Linux Gizmos has assembled this list of 64 “open-spec, hacker friendly” single board computers.
This is a constant current dummy load made from one of Shane Trent’s PCBs like those given away at a recent TriEmbed meeting. As mentioned on the email list, this PCB is a “fixed” version of a design from a “Sleepy Robot” blog of a guy named Wittenberg, which is itself a derivation of an original design by Dave Jones of EEVblog. Wittenberg had made available gerbers for his design (in early 2012) that were unfortunately defective, and he didn’t allow for two way communication, forcing Shane to go to great lengths to correct the gerbers and get a run of PCBs fabricated. Shane’s blog article covers all this in depth and has a link to the corrected gerber files in zip format.
Fast forwarding to the present, here’s a recent tutorial by Dave going into depth about battery measurements. Viewers will just have to put up with the axe-grinding, horse-beating treatment of a “battery life extender” Kickstarter that pushed Dave’s buttons. Apart from this, it’s an excellent treatment and a fantastic “essential subset” spreadsheet tutorial for folks that just want a hint about how to do cool things like the graph-making done in this video.
I assembled and tested a second of the PCBs recently. It will sink up to one amp at up to around the 60 volt limit of the FET used (MTP3055VL) HOWEVER, unless you like to see magic smoke the 18 watt thermal limit of the FET/heatsink assembly has to be honored. So at a full ampere the voltage limit is around 18, and at that load be sure to avoid touching the transistor! At one ampere the shunt resistor will be operating at it’s rated dissipation limit and will also be very hot. To summarize, this load has to be kept at an amp or less and at 18 watts of power dissipation or less. (Note: the shunt resistor is temporarily 5% tolerance due to an ordering blunder. That will be fixed.)
I’ve decided to make it available for borrowing by TriEmbed meeting attendees who can guarantee it’s return by them or their designee at the following month’s meeting. The transistor is not expensive and it won’t be any big disaster (just embarrassing) if it’s accidentally destroyed, but blowing the traces off the PCB will be frowned upon (joke). So this (and perhaps some of the TriEmbed contact cards Paul made, hallway signs, etc) could be part of a shared resource that could expand over time.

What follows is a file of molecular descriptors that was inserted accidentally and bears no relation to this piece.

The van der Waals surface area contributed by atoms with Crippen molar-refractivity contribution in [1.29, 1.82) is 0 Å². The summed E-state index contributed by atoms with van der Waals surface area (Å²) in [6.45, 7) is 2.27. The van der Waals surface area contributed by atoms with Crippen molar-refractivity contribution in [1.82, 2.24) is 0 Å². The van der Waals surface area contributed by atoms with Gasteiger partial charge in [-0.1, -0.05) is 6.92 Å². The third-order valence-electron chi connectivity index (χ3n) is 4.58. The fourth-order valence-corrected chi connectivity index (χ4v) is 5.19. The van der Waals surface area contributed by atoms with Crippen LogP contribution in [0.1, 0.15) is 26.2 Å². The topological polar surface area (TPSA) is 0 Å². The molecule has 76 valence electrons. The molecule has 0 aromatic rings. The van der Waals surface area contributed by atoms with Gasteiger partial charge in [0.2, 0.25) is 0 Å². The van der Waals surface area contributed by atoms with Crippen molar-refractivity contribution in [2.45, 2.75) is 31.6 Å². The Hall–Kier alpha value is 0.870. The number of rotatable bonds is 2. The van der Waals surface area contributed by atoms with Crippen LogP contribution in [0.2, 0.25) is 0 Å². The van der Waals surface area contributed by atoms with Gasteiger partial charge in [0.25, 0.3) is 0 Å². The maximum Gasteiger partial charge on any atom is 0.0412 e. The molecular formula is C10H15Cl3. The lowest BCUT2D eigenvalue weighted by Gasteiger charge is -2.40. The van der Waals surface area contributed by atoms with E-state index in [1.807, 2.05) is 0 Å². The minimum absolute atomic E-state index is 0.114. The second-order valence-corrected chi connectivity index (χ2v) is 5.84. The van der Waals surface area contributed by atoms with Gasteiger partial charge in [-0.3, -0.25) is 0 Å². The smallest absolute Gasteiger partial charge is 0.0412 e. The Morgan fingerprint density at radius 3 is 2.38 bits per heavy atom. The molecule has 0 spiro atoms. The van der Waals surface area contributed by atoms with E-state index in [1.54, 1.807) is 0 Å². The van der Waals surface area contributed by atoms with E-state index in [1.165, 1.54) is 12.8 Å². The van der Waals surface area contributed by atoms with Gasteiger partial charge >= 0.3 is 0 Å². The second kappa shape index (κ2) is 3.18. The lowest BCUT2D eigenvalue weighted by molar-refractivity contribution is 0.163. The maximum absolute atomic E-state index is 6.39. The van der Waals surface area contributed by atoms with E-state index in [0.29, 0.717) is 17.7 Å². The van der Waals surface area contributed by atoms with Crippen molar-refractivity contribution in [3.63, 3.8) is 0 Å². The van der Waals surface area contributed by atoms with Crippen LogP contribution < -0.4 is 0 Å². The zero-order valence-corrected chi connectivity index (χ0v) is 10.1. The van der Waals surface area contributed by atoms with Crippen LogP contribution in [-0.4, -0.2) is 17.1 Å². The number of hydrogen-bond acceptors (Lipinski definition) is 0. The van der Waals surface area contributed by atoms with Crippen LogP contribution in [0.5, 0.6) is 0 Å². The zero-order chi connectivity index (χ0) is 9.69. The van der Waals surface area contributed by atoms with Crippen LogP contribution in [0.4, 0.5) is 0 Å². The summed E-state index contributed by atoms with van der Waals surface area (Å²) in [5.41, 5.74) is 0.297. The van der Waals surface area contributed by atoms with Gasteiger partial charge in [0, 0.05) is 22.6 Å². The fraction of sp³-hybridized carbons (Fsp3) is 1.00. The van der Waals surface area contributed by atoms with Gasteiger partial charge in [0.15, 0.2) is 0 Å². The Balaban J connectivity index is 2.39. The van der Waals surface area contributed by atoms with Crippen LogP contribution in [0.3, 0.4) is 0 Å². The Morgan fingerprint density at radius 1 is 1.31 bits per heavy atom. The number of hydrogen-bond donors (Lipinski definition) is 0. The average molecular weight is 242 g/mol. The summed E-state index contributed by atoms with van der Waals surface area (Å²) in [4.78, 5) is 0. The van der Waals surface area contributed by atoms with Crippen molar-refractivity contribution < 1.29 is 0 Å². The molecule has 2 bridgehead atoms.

The “UI” is currently two voltmeter test points, with the unit showing the load current as a one to one mapping from amperes to volts. A digital display with simple USB serial (current and “external voltage” aka battery voltage) logging output and some temperature compensation/auto-calibration is planned, but it would be straight forward to tie the test points to something like an Arduino analog pin or two.
Remotely controlling and/or making the current limit programmable would be a bit harder, but a properly coordinated hack to provide an alternative control mechanism would be OK with me and make for a fun project for somebody.
Here are all the design-related links in one place:
Here are some BOM changes:
- The load connection is just four bare plated through holes intended to get some wire loops. These Newark 12H8386 screw terminals solder in and work well.
- As mentioned, a momentarily loose screw resulted in this Mouser part 660-MF1/4DCT52R10R0F five watt resistor being substituted for the default 10 1/4 watt resistors. The bad news is this resistor has a 350ppm/C coefficient as well as being only 5% tolerance. A better choice than either might be a pair of three watt, two ohm 1% Vishay resistors such as Mouser 71-RS02B2R000FE12. These have 50ppm/C coefficient so there would be about another 1/2% error at the point you could boil water on them.
Shane Trent recently shared some recommendations for MOSFET transistors in SOI8 packages that will switch to saturation with ordinary logic level signals. The two transistors he mentions are inexpensive, offer low on resistance, and would seem to be perfect for prototyping, except for one detail. Off the shelf SOIC8 breakout boards such as this one from Adafruit are designed for small signals and modest power supply currents. The N channel part Shane recommends can handle enough current in pulse mode to demonstrate the Adafruit board traces as fusible links. On the other hand, anything beyond a small number of amperes is asking trouble with a breadboard. (For higher power situations Shane’s article also describes interesting transistors in TO220/251 packages.)
After kicking some ideas around a simple breakout board was designed to cover both low-medium and high current use cases. A handful will be coming from OSH Park within the next couple weeks. Here are top and bottom views of the board:
Assuming it has no CAD or fabrication bugs, this board will handle any SOIC8 FET with the pins 1-3 for Source, 4, for gate, and 5-8 for drain. The resistor R1 connects the gate to the source to avoid accidental triggering from high Z or open circuit situations. A value of one megohm should be sufficient. The pads are for an 0805 size resistor. The bottom three pads are for standard or right angle male header pins to go into a standard breadboard. The upper pads are sized for 16 gauge wire to allow high current connections to the source and drain.